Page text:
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Today's News

  • Shelby County School Board: Academy gets accelerated review

    The Shelby County Board of Education will get an update on the Accelerated Academy during its meeting Thursday.

    Chief Academic Officer/Deputy Superintendent Lisa Smith will give a presentation on the academy and how the students are managing with their heavy load of courses during the meeting, which is at  7 p.m. at the district’s central office, 1155 Main Street.

  • T.S. Baxter: A nearly forgotten pioneer

    Thomas Samuel Baxter, better known as T.S., is a name that should resonate throughout Shelby County and especially in Shelbyville.

    There are a lot of people who say they know his name, but very few who really know much about him.

    Baxter was the first African-American member of the Shelbyville City Council, but after recognizing that accomplishment, there seems to be a dearth of information and very little celebration of his life and work.

  • Montell: Charter bill may yet be OK

    State Rep. Brad Montell said he remains optimistic that his charter-school school bill could catch on this session.

    After two hours of testimony on charter schools in front of the House Education Committee last week, Montell (R-Shelbyville) said he felt very good about where his bill stands with the committee, despite the fact that no vote was taken on whether or not to send the bill to the House floor.

  • MY WORD: Students learn to live with type 1 diabetes

    As many as 3 million Americans may have type 1 diabetes, often referred to as juvenile diabetes. The rate of type 1 diabetes incidents among children under the age of 14 is estimated to increase by 3 percent annually worldwide.

    Those statistics hit home with Shelby County Public Schools students Bryan Stapleton and Jacob Lisby, who both have experienced two of the warning signs – extreme thirst and frequent urination.

    Jacob said he also remembers “sitting around and doing nothing; felt I couldn’t,”

  • Stormhaven Ranch helps horses help kids help horses

    Shelby County’s pastoral countryside and get-away-from-it-all-draw have beckoned many a family to relocate to a setting that gives their children a chance to experience a simpler lifestyle, and it was those very magnets that attracted Mike and Gaye Cox to Shelby County more than 20 years ago.

    Gaye Cox, having grown up in Mississippi, met Mike, an Air Force kid, in school. They married young and ended up moving to Colorado. They decided early in their marriage that Gaye Cox would forgo working outside the home in order to work full-time raising their six children.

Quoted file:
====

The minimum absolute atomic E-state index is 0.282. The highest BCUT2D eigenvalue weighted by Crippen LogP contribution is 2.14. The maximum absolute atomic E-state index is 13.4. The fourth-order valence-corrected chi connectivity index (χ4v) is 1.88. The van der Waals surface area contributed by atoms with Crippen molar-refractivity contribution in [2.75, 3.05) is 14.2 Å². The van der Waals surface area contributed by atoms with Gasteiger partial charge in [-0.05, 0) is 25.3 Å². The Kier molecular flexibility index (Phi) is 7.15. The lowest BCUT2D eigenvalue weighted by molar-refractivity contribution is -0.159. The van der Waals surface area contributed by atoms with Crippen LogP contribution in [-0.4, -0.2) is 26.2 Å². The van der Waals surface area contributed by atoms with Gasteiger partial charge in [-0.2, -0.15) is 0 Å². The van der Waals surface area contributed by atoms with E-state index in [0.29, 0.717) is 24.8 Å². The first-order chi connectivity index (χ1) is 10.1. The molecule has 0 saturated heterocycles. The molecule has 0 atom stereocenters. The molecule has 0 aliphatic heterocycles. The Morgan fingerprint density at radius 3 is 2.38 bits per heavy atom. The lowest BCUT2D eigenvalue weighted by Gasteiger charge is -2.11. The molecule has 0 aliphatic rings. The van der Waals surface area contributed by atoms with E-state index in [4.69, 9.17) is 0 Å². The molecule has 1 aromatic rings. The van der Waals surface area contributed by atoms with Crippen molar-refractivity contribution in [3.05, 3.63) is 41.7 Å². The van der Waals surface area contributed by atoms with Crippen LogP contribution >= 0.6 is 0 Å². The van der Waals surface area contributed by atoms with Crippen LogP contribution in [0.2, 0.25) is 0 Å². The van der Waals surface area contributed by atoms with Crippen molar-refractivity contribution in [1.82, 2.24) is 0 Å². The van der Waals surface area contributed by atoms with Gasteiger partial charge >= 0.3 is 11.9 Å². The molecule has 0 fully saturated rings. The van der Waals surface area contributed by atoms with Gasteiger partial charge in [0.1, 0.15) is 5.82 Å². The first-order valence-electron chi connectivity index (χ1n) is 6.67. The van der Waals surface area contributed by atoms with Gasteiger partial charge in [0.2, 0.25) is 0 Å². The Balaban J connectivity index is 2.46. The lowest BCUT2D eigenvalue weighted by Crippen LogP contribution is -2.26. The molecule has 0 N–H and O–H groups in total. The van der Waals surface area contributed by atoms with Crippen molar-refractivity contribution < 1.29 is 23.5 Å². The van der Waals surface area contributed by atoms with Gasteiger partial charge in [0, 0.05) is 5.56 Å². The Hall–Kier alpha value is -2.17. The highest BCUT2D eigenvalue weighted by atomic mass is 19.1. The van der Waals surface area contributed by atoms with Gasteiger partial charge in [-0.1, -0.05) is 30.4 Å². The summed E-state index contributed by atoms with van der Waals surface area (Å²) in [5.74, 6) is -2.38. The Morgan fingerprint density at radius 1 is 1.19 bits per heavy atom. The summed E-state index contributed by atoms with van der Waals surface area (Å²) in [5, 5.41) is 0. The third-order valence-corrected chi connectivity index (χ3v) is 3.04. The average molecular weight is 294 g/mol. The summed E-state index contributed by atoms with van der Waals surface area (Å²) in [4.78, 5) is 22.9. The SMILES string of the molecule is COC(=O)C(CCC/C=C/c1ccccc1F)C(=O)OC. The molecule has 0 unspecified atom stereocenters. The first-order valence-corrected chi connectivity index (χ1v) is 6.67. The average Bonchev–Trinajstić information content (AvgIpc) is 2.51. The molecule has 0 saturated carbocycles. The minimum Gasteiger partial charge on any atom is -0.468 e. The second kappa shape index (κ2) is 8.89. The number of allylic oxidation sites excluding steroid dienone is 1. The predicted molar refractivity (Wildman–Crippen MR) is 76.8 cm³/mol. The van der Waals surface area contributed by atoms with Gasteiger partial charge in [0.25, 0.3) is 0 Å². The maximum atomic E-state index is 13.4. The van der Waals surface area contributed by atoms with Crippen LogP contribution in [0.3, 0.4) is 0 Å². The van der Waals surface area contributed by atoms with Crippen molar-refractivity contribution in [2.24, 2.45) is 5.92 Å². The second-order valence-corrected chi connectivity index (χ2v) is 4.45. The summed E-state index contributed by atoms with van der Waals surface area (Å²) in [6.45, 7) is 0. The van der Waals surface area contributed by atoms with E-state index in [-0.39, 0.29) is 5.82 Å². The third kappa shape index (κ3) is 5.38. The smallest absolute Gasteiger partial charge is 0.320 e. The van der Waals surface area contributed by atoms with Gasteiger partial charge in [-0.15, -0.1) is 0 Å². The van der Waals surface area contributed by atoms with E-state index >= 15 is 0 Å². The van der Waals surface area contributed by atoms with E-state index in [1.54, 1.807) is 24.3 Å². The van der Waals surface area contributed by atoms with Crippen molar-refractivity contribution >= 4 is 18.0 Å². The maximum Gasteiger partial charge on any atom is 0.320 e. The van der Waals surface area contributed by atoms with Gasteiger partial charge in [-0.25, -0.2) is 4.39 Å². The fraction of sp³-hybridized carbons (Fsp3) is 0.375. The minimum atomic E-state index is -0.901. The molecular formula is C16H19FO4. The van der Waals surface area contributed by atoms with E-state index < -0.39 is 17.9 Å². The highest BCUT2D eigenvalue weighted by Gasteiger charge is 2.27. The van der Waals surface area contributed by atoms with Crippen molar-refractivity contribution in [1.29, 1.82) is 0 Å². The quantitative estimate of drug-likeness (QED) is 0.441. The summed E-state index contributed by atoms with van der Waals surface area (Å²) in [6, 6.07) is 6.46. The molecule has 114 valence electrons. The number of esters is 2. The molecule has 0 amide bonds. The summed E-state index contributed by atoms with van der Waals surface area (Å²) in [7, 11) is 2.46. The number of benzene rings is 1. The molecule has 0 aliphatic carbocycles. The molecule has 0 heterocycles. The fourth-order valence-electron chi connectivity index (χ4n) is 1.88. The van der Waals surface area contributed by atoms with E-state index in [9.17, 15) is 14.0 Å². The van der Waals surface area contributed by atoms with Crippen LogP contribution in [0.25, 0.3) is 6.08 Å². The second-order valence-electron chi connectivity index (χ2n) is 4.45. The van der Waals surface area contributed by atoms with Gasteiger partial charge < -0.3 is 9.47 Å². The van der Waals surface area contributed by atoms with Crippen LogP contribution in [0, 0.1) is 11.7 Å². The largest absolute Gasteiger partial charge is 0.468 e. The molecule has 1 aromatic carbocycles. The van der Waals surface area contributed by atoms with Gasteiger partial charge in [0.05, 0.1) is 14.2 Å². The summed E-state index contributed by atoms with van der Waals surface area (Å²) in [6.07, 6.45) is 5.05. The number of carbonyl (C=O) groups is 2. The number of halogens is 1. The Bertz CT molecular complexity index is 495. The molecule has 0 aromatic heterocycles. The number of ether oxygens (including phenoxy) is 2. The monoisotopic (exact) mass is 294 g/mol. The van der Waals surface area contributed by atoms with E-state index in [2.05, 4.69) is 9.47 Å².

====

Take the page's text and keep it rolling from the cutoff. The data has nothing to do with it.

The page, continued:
• An honest history lesson on Abraham Lincoln

    History always has been one of those amorphous topics to most of us, defined by our relationships to events and eventualities more than encyclopedic endeavors.

    If you had no reason to have studied the dynasties in China, the crusades to the Middle East or the founding of our nation/state/county, then you probably didn’t, unless someone stuck a book in front of you and required your attention for a semester or so.

  • What we think: Let’s bulldoze before we annex

    The owners of the former Wesley Apartments, on the corner of U.S. 50 and Freedom’s Way, now are asking to be annexed into the city of Shelbyville, and the city council has given that request its first approval.

    We’re not opposed to having the property annexed – in fact, we think it should be and positioned for new businesses – but why on earth would the city want to accept this excruciating eyesore as it now exists?

  • We congratulate: Shelby’s public garden project

    The new garden plots that the North Central Health Department and Shelby County Fiscal Court have laid out for free public use in Shelbyville are a bloomin’ good idea.

    We like the fact that some awkward space at the intersections of 11th Street, Kentucky Street and Equity Street, which could have been a magnet for new concrete, has been prepared for the ultimate in green endeavors.

    We can’t think of a better initiative to promote public health for the health department to embrace.

  • County to ban fake marijuana

    The Shelby County Fiscal Court has taken the first step toward banning synthetic marijuana, which law enforcement officials say is an expanding problem.
    At their meeting Tuesday morning, magistrates passed a first reading of an ordinance to prohibit the use or sale of synthetic cannabinoids.
    Shelby County Sheriff Mike Armstrong said the artificial drug has not been seen much in county, but is becoming more prominent.

  • ELECTION 2012: 6 Republicans vying for Congress visit Shelby

    Just one day after the deadline for filing for the race for Shelby County’s new congressional district, six of the seven Republicans who want to serve in the in the 4th District showed up Saturday night for the Shelby County Republican Party’s annual Lincoln Day dinner.
    Three of the five Republicans running for Shelbyville City Council also were on hand among a crowd of about 200 who munched on a buffet dinner and perspectives at Claudia Sanders Dinner House.